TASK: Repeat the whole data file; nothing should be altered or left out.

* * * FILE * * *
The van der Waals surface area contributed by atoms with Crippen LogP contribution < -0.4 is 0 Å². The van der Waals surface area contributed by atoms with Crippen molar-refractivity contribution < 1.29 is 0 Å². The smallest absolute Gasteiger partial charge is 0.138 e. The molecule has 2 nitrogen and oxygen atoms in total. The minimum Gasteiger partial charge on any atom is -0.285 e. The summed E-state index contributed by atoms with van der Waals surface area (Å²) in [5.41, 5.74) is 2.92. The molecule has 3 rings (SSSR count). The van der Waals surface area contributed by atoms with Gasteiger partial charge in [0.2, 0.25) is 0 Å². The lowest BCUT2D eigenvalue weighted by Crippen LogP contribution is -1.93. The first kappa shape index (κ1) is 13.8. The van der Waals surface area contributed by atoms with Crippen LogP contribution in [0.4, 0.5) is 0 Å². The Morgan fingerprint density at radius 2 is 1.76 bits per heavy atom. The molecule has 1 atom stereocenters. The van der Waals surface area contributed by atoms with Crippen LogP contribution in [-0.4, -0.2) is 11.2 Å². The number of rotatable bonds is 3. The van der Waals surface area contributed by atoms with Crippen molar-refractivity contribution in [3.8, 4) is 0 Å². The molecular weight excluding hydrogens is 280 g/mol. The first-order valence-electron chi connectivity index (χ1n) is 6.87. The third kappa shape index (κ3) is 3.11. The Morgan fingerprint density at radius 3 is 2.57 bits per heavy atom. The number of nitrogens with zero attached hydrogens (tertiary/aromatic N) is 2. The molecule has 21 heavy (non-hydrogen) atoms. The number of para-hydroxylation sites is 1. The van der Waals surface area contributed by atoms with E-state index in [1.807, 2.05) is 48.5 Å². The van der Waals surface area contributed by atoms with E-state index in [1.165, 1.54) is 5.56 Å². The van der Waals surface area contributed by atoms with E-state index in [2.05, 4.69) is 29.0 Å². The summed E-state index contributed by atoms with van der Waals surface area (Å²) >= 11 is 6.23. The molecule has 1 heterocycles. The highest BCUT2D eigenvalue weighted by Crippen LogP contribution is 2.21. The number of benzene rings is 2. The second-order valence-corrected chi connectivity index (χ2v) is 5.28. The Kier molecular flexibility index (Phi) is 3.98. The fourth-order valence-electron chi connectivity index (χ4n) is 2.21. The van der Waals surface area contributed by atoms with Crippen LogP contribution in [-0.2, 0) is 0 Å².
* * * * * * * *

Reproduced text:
The van der Waals surface area contributed by atoms with Crippen LogP contribution < -0.4 is 0 Å². The van der Waals surface area contributed by atoms with Crippen molar-refractivity contribution < 1.29 is 0 Å². The smallest absolute Gasteiger partial charge is 0.138 e. The molecule has 2 nitrogen and oxygen atoms in total. The minimum Gasteiger partial charge on any atom is -0.285 e. The summed E-state index contributed by atoms with van der Waals surface area (Å²) in [5.41, 5.74) is 2.92. The molecule has 3 rings (SSSR count). The van der Waals surface area contributed by atoms with Gasteiger partial charge in [0.2, 0.25) is 0 Å². The lowest BCUT2D eigenvalue weighted by Crippen LogP contribution is -1.93. The first kappa shape index (κ1) is 13.8. The van der Waals surface area contributed by atoms with Crippen LogP contribution in [0.4, 0.5) is 0 Å². The Morgan fingerprint density at radius 2 is 1.76 bits per heavy atom. The molecule has 1 atom stereocenters. The van der Waals surface area contributed by atoms with Crippen LogP contribution in [-0.4, -0.2) is 11.2 Å². The number of rotatable bonds is 3. The van der Waals surface area contributed by atoms with Crippen molar-refractivity contribution in [3.8, 4) is 0 Å². The molecular weight excluding hydrogens is 280 g/mol. The first-order valence-electron chi connectivity index (χ1n) is 6.87. The third kappa shape index (κ3) is 3.11. The Morgan fingerprint density at radius 3 is 2.57 bits per heavy atom. The number of nitrogens with zero attached hydrogens (tertiary/aromatic N) is 2. The molecule has 21 heavy (non-hydrogen) atoms. The number of para-hydroxylation sites is 1. The van der Waals surface area contributed by atoms with E-state index in [1.807, 2.05) is 48.5 Å². The van der Waals surface area contributed by atoms with E-state index in [1.165, 1.54) is 5.56 Å². The van der Waals surface area contributed by atoms with E-state index in [2.05, 4.69) is 29.0 Å². The summed E-state index contributed by atoms with van der Waals surface area (Å²) >= 11 is 6.23. The molecule has 1 heterocycles. The highest BCUT2D eigenvalue weighted by Crippen LogP contribution is 2.21. The number of benzene rings is 2. The second-order valence-corrected chi connectivity index (χ2v) is 5.28. The Kier molecular flexibility index (Phi) is 3.98. The fourth-order valence-electron chi connectivity index (χ4n) is 2.21. The van der Waals surface area contributed by atoms with Crippen LogP contribution in [-0.2, 0) is 0 Å².